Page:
Roundup: Meta lays off 11,000 workers, Ben Roberts-Smith, SBS


Midterm elections, Jim Wilson, Drama Report

Business of Media

Facebook owner Meta to sack 11,000 workers after revenue collapse

Mark Zuckerberg’s Meta is cutting 11,000 jobs, more than one in eight staff, after a disastrous collapse in revenue has left the company behind Facebook overstaffed and “inefficient”, the chief executive said in a note to staff, reports The Guardian’s Alex Hern.

However, Zuckerberg indicated he planned to continue backing the company’s controversial multibillion-dollar bet on virtual reality, saying the metaverse project was a “high-priority growth area”.

The first round of redundancies in the company’s history comes after its workforce peaked this year at 87,314.

In the note on Wednesday, Zuckerberg said Meta had overinvested at the start of Covid, banking that the increase in online activity would continue and accelerate even after the coronavirus pandemic ended.

“Unfortunately, this did not play out the way I expected,” he said.

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Ben Roberts-Smith in court over defence documents

Australia’s most decorated living soldier Ben Roberts-Smith is ­requesting access to documents concealed by the Department of Defence in court, reports The Australian’s Joanna Panagopoulos.

These documents could be ­related to meetings between journalists and the department, The Daily Telegraph has reported.

It follows the close of a more than 100-day defamation trial against Nine newspapers, which he says wrongly accused him of committing war crimes and murdering six unarmed persons while serving in Afghanistan.

This new legal action, which will be heard in the Administrative Appeals Tribunal on Thursday, comes as he awaits a verdict from the Federal Court in the defamation case.

There is no indication for when the verdict will be handed down.

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Patience, Please! Networks urge caution on a chaotic midterm night

After a bitterly contested and partisan midterm election campaign, television’s top news anchors delivered a uniform message on Tuesday to Americans eager for a resolution: Check back tomorrow, report The New York Times’ Michael M. Grynbaum, John Koblin, and Jeremy W. Peters.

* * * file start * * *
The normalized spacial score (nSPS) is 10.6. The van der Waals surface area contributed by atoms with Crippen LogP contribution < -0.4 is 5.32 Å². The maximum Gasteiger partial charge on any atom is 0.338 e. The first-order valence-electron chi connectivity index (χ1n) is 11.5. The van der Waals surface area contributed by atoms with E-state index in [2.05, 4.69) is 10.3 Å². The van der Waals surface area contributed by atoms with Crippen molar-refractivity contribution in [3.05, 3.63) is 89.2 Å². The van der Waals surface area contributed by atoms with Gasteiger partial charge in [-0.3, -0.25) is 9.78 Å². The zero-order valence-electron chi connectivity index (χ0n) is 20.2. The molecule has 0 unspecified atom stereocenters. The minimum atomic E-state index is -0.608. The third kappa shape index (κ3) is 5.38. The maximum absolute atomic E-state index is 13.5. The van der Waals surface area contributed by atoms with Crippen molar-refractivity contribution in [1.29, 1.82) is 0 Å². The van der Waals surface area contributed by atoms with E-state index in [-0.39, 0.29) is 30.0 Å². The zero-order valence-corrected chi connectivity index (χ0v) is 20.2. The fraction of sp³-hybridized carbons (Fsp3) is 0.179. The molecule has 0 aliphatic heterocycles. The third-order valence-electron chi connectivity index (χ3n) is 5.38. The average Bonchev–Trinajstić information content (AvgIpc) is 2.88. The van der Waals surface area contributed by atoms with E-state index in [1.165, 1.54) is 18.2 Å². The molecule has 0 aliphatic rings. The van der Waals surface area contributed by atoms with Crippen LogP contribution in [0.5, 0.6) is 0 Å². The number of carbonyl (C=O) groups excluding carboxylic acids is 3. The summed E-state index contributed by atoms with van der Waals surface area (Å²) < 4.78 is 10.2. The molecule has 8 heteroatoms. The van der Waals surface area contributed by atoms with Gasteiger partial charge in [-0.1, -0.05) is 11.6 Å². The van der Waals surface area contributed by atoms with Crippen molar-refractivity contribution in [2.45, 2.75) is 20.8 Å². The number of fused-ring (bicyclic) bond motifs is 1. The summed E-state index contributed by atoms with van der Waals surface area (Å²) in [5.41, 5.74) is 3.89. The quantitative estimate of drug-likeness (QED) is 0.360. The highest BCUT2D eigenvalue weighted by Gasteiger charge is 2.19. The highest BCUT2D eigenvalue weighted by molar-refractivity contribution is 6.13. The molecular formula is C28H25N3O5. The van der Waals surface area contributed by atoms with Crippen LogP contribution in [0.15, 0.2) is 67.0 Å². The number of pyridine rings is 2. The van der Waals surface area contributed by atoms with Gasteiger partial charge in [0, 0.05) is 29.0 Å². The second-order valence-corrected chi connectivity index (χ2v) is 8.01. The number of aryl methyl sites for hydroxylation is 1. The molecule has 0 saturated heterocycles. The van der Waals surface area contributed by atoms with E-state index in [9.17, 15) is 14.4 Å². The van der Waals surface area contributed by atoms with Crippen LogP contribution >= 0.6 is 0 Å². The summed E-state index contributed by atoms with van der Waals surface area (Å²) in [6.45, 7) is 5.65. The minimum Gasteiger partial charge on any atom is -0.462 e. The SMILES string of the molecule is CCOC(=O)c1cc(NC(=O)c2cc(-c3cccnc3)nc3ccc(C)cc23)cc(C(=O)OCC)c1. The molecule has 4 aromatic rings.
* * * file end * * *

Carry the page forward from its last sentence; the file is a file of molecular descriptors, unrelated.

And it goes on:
Or, better yet, Thursday or Friday. Or maybe next month.

Two years after a presidential race that took nearly four days to yield a winner — and Senate contests that extended into the next January — networks took pains to remind viewers that vote counting is slow, the balance of power is thin and sometimes early returns don’t tell the whole story.

“Patience is a virtue,” Rachel Maddow said on MSNBC, adding: “Patience is probably a health necessity on a night like tonight.” John King told his CNN audience to “please wait, please wait — let’s wait for more votes.” On Fox News, where the decision desk made accurate calls before its rivals in 2018 and 2020, Martha MacCallum warned, “It’s going to get pretty tricky.”

As journalism, it was a prudent strategy given the high levels of disinformation swirling around this year’s campaign, and the rash of Republican candidates who had signaled reluctance to accept results they disliked.

As television, it made for a lot of airtime to fill.

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Jim Wilson to leave 2GB

Broadcaster and senior journalist Jim Wilson has announced he’s stepping down as host of 2GB Drive to pursue other opportunities with Nine television, reports 2GB.

Jim made the announcement on his Drive program yesterday afternoon thanking his listeners for their support over the last couple of years.